Category Archives: Albums Of The Year

The Top 25 Albums of 2016


The disclaimer – I’ve never sat through a Drake song. But if you’re into stuff influenced by ‘60s, ‘70s or ‘80s rock/pop/punk/soul/disco, then, great: I liked these and possibly you might, too.

25. CHARLIE HILTON – Palana (Typical Captured Tracks wannabe-new wave, but boosted by smart lyrics with icy chanteuse delivery of same. Sort of if Nico or Daredevil’s Elektra went to one of Jarvis Cocker’s St. Martin’s College parties in 1983 and made a record about it.)

24. ICE CHOIR – Designs In Rhythm (Sort of if Prefab Sprout, China Crisis and Curt Smith took pictures of their teeth after a 1985 afternoon at the dental hygienist’s and transferred the result into music…)

23. STILL CORNERS – Dead Blue (Glossy, late-night, girl-singer-boy-keyboard-boffin synthpop, not a mile from what Yazoo or Eurythmics might make if they’d started out in 2011 and the label told the singer to sound like Daredevil’s Elektra after getting stuck in an elevator for an hour with New Girl’s Schmidt.)

22. WILD NOTHING – Life Of Pause (Latest development in Virginia-bred twentysomething’s trawl through the Factory and Rough Trade label discographies.)

21. WHITNEY – Light Upon The Lake (Spoils from the unfortunate Smith Westerns divorce: still beholden to the ‘70s, but trading the gauzy, twinkling glam for close-miked, Sunday afternoon AOR, gorgeously recorded.)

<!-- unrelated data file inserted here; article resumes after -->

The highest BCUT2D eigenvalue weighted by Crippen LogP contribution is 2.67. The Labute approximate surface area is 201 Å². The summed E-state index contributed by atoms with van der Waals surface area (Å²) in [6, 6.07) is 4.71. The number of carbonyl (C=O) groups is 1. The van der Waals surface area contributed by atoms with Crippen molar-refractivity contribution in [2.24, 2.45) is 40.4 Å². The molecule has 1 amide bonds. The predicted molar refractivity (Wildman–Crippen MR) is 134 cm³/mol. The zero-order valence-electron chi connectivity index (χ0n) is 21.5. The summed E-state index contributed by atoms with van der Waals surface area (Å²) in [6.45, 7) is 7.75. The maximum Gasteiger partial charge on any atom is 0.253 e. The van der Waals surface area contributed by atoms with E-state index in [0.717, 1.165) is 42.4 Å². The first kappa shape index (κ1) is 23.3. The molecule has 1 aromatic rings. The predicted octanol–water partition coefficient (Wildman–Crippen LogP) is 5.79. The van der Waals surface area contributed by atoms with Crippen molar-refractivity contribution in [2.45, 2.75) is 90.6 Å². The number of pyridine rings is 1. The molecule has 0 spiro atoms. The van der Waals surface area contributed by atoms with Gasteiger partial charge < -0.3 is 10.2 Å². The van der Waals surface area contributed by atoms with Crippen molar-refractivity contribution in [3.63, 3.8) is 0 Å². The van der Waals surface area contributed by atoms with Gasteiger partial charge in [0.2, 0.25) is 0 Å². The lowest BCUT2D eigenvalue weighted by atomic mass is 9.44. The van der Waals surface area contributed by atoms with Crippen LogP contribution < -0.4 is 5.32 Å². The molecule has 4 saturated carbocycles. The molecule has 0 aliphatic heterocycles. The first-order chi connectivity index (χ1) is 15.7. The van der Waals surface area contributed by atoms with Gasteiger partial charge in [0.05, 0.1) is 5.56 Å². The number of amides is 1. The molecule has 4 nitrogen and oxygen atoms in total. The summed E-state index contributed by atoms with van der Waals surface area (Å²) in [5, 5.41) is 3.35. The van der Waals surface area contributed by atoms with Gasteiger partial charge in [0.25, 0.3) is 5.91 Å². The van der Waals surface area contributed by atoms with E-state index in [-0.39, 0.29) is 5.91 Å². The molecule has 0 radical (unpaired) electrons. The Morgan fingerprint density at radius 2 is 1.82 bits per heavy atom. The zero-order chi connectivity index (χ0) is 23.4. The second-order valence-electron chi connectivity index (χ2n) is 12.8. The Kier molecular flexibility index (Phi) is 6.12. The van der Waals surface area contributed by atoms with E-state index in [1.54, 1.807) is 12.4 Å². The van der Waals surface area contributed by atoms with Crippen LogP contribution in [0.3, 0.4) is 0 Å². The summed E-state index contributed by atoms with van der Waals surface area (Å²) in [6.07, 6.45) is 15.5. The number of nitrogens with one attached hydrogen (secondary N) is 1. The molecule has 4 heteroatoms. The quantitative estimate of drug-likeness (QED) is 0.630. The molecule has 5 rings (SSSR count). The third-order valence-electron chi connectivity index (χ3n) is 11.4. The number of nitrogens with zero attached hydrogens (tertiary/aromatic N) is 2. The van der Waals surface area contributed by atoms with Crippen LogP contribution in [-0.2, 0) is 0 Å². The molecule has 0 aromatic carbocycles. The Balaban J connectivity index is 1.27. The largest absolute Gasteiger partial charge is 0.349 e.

20. ORIGINAL CAST RECORDING – Lazarus (A celebratory romp through the tears: Bowie’s NYC play cast members singing 17 canonicals the day after his death. Bonus: three fresh Bowie originals to deepen the sense of loss.)

19. M83 – Junk (Whomping synth-rock. Best parts interchangeable with his earlier hits, including the one that went all Play-era Moby [soooo many T.V. ads] about five years ago.)

18. ROOSEVELT – Roosevelt (“File under M83,” basically. It’s 1986 and you’re on holiday in Europe, listening to a two-year-old tape of Casey Kasem’s American Top 40 while wearing Jams shorts.)

17. KRISTIN KONTROL – X-Communicate (Dum Dum Girl consolidates Siouxsie/Motels/Branigan fetish, and if they ever remake all those John Hughes flicks, here’s yer soundtrack.)

16. THE MONKEES – Good Times! (All the king’s horses and all the king’s men stitch the Prefabs together – even Davy’s back from the grave [or from 1967, at least] – into a programme of summery ‘60s pop/rock. Fan-fiction at its purest [Weller, Gallagher, Partridge, Cuomo, Gibbard and Schlesinger all submitted tunes].)

15. DOUG TUTTLE – It Calls On Me (If you’re tired of all my ‘80s references above, consider this hit of groovy ‘60s folk-tinged rock. Lovely one-man-band harmonies and mid-volume freakouts, sort of like 1967 Byrds if Crosby wasn’t such a dick.)

14. QUILT – Plaza (Boston four-piece ups rhythm quotient [slightly!] whilst maintaining multi-part girl-plus-boys harmonies and hazy Laurel Canyon vibe. Could’ve played house band in a Mod Squad episode, I bet.)

13. JAY ARNER – Jay II (Vancouverite sets time machine to early new wave but sands edges down to better highlight quietly caustic lyrical introspection. The sunniest earworm is a chorus chant about “a world of suffering,” so I think he’s winking at us.)

12. TEENAGE FANCLUB – Here (Scottish vets still sticking their landings. Some chugging psyche passages adds gristle to the motorik pop-folk, the sort of adult-alternative record that nestles within that wheelhouse all masters-of-their-domain eventually locate.)

11. MITSKI – Puberty 2 (College alt.-rock from a quarter-century ago reborn here – some of the squalling anger echoes Sleater-Kinney, PJ Harvey and others – with modern-day profundity: whisper-to-a-shout ‘Your Best American Girl,’ about a parent’s institutionalized racism toward her white boyfriend, is one of the best songs of ‘16.)